Dr Maha Selvanathan is a General Practicioner based in a rural DWS (District of Workforce Shortage) in New South Wales, Australia. After frequently receiving messages from newly qualified GPs, worrying about how they’d fare in their new roles and asking how to build a strong client base, Dr Maha shared her advice in an interview with MedWorld.

Maha_2.jpg

Dr Maha Selvanathan grew up in Malaysia, and as a young girl, she wanted to become a doctor so that she could help people. But her father couldn’t afford the school fees so encouraged her to become a hairdresser or work in a beauty salon instead. At the age of 18 she ran to the local minister at 4 o’clock one morning and pleaded for an opportunity to be sent on a scholarship so she could eventually study medicine. Her wish was granted and she went on to study medicine in Russia, with her father working overtime and breaking into his super funds to help cover costs.

Dr Maha found it hard to be taken seriously by her mentoring doctors. It quickly became clear during her internship that Russian graduates were often badly treated; bullying and name calling happened routinely. Once, three slides into a presentation, Dr Maha’s boss told her to give up, quit medicine and get married.

Determined to practice medicine and help people, Dr Maha has overcome a range of obstacles in her path. Now practicing as a GP in Australia, she’s keen to help newly qualified doctors to become great GPs serving their communities.

Dr Maha volunteering after the Gorkha Earthquake

Dr Maha volunteering after the Gorkha Earthquake

 

Below is Dr Maha’s advice on how to build a strong GP client base in Australia:

To each and every GP starting out my advice is simple; love your job and don’t chase money.

My belief is that money will come if you are a good doctor. By good doctor I mean being a humble, simple doctor with the aim to do what GPs do best, serve their community.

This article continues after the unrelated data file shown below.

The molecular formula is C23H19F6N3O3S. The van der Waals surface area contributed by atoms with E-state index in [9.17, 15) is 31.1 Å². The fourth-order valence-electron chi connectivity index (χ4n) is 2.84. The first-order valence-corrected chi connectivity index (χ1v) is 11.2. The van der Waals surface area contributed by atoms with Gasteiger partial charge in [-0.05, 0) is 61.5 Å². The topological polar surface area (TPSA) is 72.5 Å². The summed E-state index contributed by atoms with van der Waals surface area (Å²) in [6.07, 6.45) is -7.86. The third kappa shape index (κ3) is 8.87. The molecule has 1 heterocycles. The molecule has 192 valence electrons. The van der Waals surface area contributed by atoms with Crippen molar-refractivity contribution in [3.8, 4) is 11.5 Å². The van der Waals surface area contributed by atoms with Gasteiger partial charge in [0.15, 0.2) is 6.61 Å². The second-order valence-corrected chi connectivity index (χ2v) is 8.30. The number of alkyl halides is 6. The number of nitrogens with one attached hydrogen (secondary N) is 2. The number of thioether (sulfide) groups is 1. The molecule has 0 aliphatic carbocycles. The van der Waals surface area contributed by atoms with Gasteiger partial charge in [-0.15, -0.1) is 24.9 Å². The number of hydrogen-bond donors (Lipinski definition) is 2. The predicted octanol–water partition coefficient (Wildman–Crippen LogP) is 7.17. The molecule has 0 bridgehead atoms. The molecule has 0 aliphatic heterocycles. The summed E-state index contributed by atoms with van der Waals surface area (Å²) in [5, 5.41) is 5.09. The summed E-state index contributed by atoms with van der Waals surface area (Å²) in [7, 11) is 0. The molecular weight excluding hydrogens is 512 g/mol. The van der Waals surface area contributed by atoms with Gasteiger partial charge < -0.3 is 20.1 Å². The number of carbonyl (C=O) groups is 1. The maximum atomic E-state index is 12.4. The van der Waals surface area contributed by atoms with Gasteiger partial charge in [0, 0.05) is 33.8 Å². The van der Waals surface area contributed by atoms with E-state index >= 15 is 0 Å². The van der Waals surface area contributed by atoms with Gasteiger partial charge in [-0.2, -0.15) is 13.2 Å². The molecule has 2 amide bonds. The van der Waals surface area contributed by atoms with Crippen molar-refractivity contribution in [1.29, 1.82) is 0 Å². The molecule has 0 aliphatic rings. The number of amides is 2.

My appointment books are almost fully booked, and patients always return to see me. When people ask me why, my answer is simple; I laugh with my patients. I listen to them. I take my time with them and don’t worry about them taking their time in my appointments. I don’t cut in to speed up the conversation.

My goals are simple. I own my community’s wellbeing. My typical patients are females which is great because in my area there are only a few female GPs and I feel really confident in dealing with female patients.

I work hard to push and educate my patients on the importance of having the right heath checks and screening, and make a habit of personally calling my patients to ensure their tests are up to date.

I also make sure I’m nice to and with work with my pharma reps who in turn provide me with educational materials that so I can provide written advice in different languages to patients whom English is not their first language.

My belief is that GPs need to take time to understand their community, for example there is a high rate of chlamydia where I am because it is a small community, so when it comes to buying contraceptives people feel embarrassed that someone will see them or inform their parents. I recently had a chlamydia patient who was only fourteen years old, so felt I needed to do something about this. As a result, I’m now arranging to do voluntary visits in local schools and do talks on this subject.

I also take time to make sure I’m looking after my own wellbeing too, as I’ve seen too many of my colleagues burn-out which means they simply cannot operate at the level required to give the best care to their patients. Like all doctors I’ve been there, but I make sure I never work more than six days in a row anymore and always make time to enjoy being with my husband at the weekend.

The final thing I always say to GPs looking to get work in a DWS area is this; being a GP is different from being a hospital doctor. There is a need for continuity of care, so what you do and how you interact with your patients can serve you well for many years.

 

And remember there is no better blessing than helping people and servicing your community so love what you do – you’re exceptional!

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  • followed this page 2016-09-04 11:35:09 +1200
  • published this page in MedWorld Blog 2016-08-30 15:02:54 +1200